Party faithful order Boris Johnson to deliver on swift Brexit pledge
Voters for UK’s likely new leader say they will turn on him if he fails to quit the EU this year
As rebels go, Lina Dimitri cuts an unlikely figure.
As one of the 160,000 members of the UK’s ruling Conservatives, Ms Dimitri will help decide the new leader of the party – and country – to replace outgoing Prime Minister Theresa May.
Her preference is for the quixotic pro-Brexit former foreign secretary Boris Johnson, but her backing comes with a warning: If Mr Johnson does not take the UK out of the 28-nation European bloc on October 31, she will turn her back on the party.
“That will be the last thing he does. He will be out, and it will be the end of the Conservative Party,” she said before the latest meet-the-candidates session for party members in the southeast of England.
At the moment, Ms Dimitri is taking Mr Johnson at his word that Britain will leave the European Union “do or die” on October 31 this year.
If he did not, said Ms Dimitri, it would be another person reneging on the result of the 2016 referendum when the UK narrowly voted to leave the world’s largest trading bloc.
“It’s like a cheating husband. Once, twice you might forgive, but the third time – you leave. If he doesn’t get us out, then he would end up as the shortest-serving prime minister.”
Paid-up members of the party have dwindled from a high point of some 3 million members in the 1950s, but still wield the power to select the UK’s next prime minister.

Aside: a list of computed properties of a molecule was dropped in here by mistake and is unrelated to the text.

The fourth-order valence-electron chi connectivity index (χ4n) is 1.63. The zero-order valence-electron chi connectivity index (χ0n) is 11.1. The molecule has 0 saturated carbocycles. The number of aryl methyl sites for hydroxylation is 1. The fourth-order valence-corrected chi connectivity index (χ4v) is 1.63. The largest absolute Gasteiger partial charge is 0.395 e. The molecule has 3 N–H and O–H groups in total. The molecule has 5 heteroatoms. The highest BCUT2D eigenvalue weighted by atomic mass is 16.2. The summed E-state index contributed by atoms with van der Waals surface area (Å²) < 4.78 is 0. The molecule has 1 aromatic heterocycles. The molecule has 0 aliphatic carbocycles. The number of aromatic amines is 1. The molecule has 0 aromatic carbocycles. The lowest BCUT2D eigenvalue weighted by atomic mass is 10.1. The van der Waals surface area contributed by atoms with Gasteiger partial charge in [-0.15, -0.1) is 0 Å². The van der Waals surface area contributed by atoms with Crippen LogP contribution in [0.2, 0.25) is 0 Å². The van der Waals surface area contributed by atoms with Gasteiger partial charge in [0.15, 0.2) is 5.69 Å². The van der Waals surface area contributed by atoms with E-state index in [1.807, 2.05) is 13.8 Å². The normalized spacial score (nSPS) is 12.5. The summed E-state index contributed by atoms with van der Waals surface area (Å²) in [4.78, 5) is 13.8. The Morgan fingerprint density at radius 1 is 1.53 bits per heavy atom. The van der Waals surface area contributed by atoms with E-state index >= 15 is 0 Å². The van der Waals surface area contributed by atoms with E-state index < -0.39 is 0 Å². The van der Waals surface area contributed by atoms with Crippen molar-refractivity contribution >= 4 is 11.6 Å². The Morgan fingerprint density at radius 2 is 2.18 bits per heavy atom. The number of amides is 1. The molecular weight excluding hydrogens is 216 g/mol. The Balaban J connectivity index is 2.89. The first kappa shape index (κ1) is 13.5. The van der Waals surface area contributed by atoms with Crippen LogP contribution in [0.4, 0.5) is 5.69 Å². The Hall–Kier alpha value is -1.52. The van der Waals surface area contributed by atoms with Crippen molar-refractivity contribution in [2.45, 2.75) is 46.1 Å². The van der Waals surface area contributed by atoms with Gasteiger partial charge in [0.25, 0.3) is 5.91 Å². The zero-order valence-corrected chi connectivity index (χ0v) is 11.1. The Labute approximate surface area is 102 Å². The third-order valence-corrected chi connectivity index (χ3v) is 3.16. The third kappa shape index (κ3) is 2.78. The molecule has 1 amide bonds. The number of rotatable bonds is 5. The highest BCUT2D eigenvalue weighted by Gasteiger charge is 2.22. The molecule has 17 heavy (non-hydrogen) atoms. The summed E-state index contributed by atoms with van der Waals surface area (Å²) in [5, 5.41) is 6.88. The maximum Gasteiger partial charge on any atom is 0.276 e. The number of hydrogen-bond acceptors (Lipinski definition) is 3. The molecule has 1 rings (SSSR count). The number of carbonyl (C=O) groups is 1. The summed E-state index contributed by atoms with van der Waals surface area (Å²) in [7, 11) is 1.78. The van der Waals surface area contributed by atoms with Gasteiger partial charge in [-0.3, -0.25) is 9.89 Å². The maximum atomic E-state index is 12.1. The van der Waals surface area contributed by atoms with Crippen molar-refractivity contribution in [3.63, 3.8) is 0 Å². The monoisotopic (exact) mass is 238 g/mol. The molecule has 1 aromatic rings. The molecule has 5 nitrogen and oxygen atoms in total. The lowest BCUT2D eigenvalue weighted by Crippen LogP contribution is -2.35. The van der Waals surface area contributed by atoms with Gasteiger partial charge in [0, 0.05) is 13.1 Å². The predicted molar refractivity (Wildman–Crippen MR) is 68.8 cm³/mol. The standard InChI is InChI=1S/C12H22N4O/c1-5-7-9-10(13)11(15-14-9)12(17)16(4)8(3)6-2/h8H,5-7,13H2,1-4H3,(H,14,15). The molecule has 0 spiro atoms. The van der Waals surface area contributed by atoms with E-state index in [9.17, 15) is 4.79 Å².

They are generally pro-Brexit. More than half of them are aged above 55 and the luxury saloons that fill the car park before the leadership question-and-answer session at an agricultural showground also pointed to their greater wealth compared to the average Briton.
The candidates – Mr Johnson and the current foreign secretary Jeremy Hunt – have tailored their campaign message to suit this group of voters, dubbed by one commentator in the New York Times as a “fanatical sect”.
For Mr Johnson, it has meant beating the Brexit drum throughout the campaign. He has taken every opportunity to contrast his stance with Mr Hunt, a Brexit-convert who backed remaining in the European Union before the 2016 referendum.
Polls suggest it has been a winning strategy with Mr Johnson expected to take the post by a large margin when the result is announced on July 23 – despite a series of setbacks, including criticism for his lukewarm support for a British diplomat after his criticisms of Donald Trump in diplomatic messages were leaked. Mr Johnson has repeatedly sought to shift blame to the leaker.
But Mr Johnson’s message to members of the party on Thursday was intended to display that he was the only man who could be trusted on Brexit.
He dismissed suggestions that it was “fanciful” to say Britain could leave on October 31, with MPs from his own party threatening to use parliament to block any attempt to leave the European Union without a negotiated deal on trade and future relations in place.
“We will be ready on October 31 and we’ve got to get on and do it,” to the cheers of several hundred supporters. His party, which has been in government for 27 of the last 40 years, would not recover as a political force for “many, many years” if it did not take Britain out of the European Union, he said.
Both men have promised tax cuts and improved support for the military if named as successor to Mrs May. But many of the people leaving the venue who will help decide the next leader insisted that it would be on Brexit that the next leader would be judged.
“I agree with a lot more of Hunt’s policies on tax and defence,” said Kain Jackson, 19, a gardener, after the leadership event. “But the main point for the party is to succeed and get on with Brexit. And for that, Johnson is the man.”
Updated: July 17, 2019 04:10 AM